A cyber-attack targeting the major European oil refining hubs of Amsterdam-Rotterdam-Antwerp (ARA) in February 2022 has considerably disrupted the loading and unloading of refined product cargoes while the energy crisis is affecting all households and businesses. The disruption could see further cascading effects, with potentially larger societal and economic impacts across all European countries. This attack follows a similar incident on two German firms that led to minor disruption on petrol supplies in northern Germany.

The Top Four Cyber-Attacks

These attacks were not the only ones targeting the energy sector and will certainly not be the last ones. The sector has a long history of cyber-attacks. For example, in 2015, Russian hackers attacked the power grid in Ukraine, leaving 225,000 people in the dark. However, 2021 was the year that attackers increasingly targeted energy organizations around the world.

Colonial Pipeline, US

On May 6, 2021, Colonial Pipeline was hit with a ransomware attack by the Russian-based group DarkSide. DarkSide attacked Colonial Pipeline’s billing system, not its operational technology. But as a precaution, the company shut down its entire pipeline, which supplies 45% of all the gasoline and jet fuel consumed on the East Coast of the United States.

This shutdown had an immediate, direct, and far-reaching impact on the day-to-day lives of millions of people. Shortages at gas stations popped up across Alabama, Florida, Georgia, North and South Carolina, and Virginia. Gas prices climbed up; panic buying occurred. Airports and airlines were also affected. Colonial Pipeline paid the $5 million ransom, and the pipeline was turned back on. But one ransomware attack, directed at one company, had far-reaching consequences to a whole nation, its people, and its national security.

Volue ASA, Norway

The ransomware attack on Volue ASA occurred just before the Colonial Pipeline attack. In their case, the Norwegian energy company was targeted by Ryuk ransomware. The attack on Volue ASA was interesting in that it focused on encryption of files, databases, and applications only. This stands in contrast to the usual tactic of double extortion. According to Volue, no ransom was paid, and operations were restored after some time.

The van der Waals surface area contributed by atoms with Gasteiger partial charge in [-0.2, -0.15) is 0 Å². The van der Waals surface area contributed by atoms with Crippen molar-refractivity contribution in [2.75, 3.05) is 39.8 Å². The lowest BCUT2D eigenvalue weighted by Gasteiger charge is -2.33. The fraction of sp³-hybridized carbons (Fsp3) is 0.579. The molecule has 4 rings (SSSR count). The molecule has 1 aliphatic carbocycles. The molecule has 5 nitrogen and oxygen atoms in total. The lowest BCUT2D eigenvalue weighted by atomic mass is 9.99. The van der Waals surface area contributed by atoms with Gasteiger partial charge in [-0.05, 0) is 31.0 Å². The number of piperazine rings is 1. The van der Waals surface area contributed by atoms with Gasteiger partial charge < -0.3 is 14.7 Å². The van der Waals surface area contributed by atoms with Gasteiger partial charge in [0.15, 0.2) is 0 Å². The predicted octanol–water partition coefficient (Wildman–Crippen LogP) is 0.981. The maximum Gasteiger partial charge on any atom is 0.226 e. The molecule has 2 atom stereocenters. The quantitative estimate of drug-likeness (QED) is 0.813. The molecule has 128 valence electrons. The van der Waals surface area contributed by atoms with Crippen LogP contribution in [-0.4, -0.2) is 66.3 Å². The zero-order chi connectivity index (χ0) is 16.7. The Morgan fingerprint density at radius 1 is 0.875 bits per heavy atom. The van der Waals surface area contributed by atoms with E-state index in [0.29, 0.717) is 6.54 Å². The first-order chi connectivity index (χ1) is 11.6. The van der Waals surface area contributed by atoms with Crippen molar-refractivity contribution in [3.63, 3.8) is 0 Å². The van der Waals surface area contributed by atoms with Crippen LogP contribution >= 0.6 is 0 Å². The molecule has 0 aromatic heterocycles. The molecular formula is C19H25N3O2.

COPEL and Electrobras, Brazil

COPEL and Electrobras are state-owned Brazilian utility companies. In February 2021 DarkSide, the same ransomware gang responsible for the Colonial Pipeline attack extracted 1,000 GB of data from COPEL’s systems. At the same time, an unidentified ransomware gang struck at Electrobras. This led to both electricity providers disconnecting from National Interconnected System which helps to route electricity throughout the country.

Port of Houston, US

The Port of Houston is the biggest hub – commerce and energy – in the Gulf of Mexico. In August 2021, the Port “successfully defended itself” against an attempted cyber-attack. Attackers exploited a previously unknown vulnerability in password management software to break into one of the port’s web servers. If the compromise had not been detected, the attacker would have had unrestricted remote access to the Port’s network. With this unrestricted access, the attacker would have had numerous options to deliver further effects that could impact port operations.

Why do these attacks matter?